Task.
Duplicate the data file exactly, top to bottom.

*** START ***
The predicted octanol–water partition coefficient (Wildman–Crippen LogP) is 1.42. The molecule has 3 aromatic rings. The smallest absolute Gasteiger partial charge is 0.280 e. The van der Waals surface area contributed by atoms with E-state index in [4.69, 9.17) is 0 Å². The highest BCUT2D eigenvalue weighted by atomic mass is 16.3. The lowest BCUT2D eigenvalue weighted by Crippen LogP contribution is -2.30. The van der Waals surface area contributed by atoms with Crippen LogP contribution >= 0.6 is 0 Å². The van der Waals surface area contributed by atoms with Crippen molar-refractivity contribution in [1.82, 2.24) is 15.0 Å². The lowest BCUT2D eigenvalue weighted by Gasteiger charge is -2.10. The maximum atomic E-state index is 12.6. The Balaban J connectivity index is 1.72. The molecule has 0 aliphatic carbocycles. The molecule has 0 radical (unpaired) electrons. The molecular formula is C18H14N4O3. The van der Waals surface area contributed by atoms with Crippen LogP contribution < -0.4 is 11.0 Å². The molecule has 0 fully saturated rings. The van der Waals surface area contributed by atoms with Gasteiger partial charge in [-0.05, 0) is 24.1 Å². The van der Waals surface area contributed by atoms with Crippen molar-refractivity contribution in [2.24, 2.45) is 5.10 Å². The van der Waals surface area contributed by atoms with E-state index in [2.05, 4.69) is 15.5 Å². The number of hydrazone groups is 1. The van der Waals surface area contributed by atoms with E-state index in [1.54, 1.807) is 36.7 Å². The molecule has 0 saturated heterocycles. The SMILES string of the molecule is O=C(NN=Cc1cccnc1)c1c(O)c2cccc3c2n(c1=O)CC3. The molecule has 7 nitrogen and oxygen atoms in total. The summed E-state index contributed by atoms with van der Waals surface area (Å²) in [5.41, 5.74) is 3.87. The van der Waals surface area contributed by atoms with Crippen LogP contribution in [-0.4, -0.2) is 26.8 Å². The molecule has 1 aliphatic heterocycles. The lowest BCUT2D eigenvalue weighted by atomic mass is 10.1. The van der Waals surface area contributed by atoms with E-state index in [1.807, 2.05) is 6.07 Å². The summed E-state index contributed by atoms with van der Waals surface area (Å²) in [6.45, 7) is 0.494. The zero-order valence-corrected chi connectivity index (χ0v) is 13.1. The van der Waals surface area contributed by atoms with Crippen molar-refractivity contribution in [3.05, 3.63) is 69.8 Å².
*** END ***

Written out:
The predicted octanol–water partition coefficient (Wildman–Crippen LogP) is 1.42. The molecule has 3 aromatic rings. The smallest absolute Gasteiger partial charge is 0.280 e. The van der Waals surface area contributed by atoms with E-state index in [4.69, 9.17) is 0 Å². The highest BCUT2D eigenvalue weighted by atomic mass is 16.3. The lowest BCUT2D eigenvalue weighted by Crippen LogP contribution is -2.30. The van der Waals surface area contributed by atoms with Crippen LogP contribution >= 0.6 is 0 Å². The van der Waals surface area contributed by atoms with Crippen molar-refractivity contribution in [1.82, 2.24) is 15.0 Å². The lowest BCUT2D eigenvalue weighted by Gasteiger charge is -2.10. The maximum atomic E-state index is 12.6. The Balaban J connectivity index is 1.72. The molecule has 0 aliphatic carbocycles. The molecule has 0 radical (unpaired) electrons. The molecular formula is C18H14N4O3. The van der Waals surface area contributed by atoms with Crippen LogP contribution < -0.4 is 11.0 Å². The molecule has 0 fully saturated rings. The van der Waals surface area contributed by atoms with Gasteiger partial charge in [-0.05, 0) is 24.1 Å². The van der Waals surface area contributed by atoms with Crippen molar-refractivity contribution in [2.24, 2.45) is 5.10 Å². The van der Waals surface area contributed by atoms with E-state index in [2.05, 4.69) is 15.5 Å². The number of hydrazone groups is 1. The van der Waals surface area contributed by atoms with E-state index in [1.54, 1.807) is 36.7 Å². The molecule has 0 saturated heterocycles. The SMILES string of the molecule is O=C(NN=Cc1cccnc1)c1c(O)c2cccc3c2n(c1=O)CC3. The molecule has 7 nitrogen and oxygen atoms in total. The summed E-state index contributed by atoms with van der Waals surface area (Å²) in [5.41, 5.74) is 3.87. The van der Waals surface area contributed by atoms with Crippen LogP contribution in [-0.4, -0.2) is 26.8 Å². The molecule has 1 aliphatic heterocycles. The lowest BCUT2D eigenvalue weighted by atomic mass is 10.1. The van der Waals surface area contributed by atoms with E-state index in [1.807, 2.05) is 6.07 Å². The summed E-state index contributed by atoms with van der Waals surface area (Å²) in [6.45, 7) is 0.494. The zero-order valence-corrected chi connectivity index (χ0v) is 13.1. The van der Waals surface area contributed by atoms with Crippen molar-refractivity contribution in [3.05, 3.63) is 69.8 Å².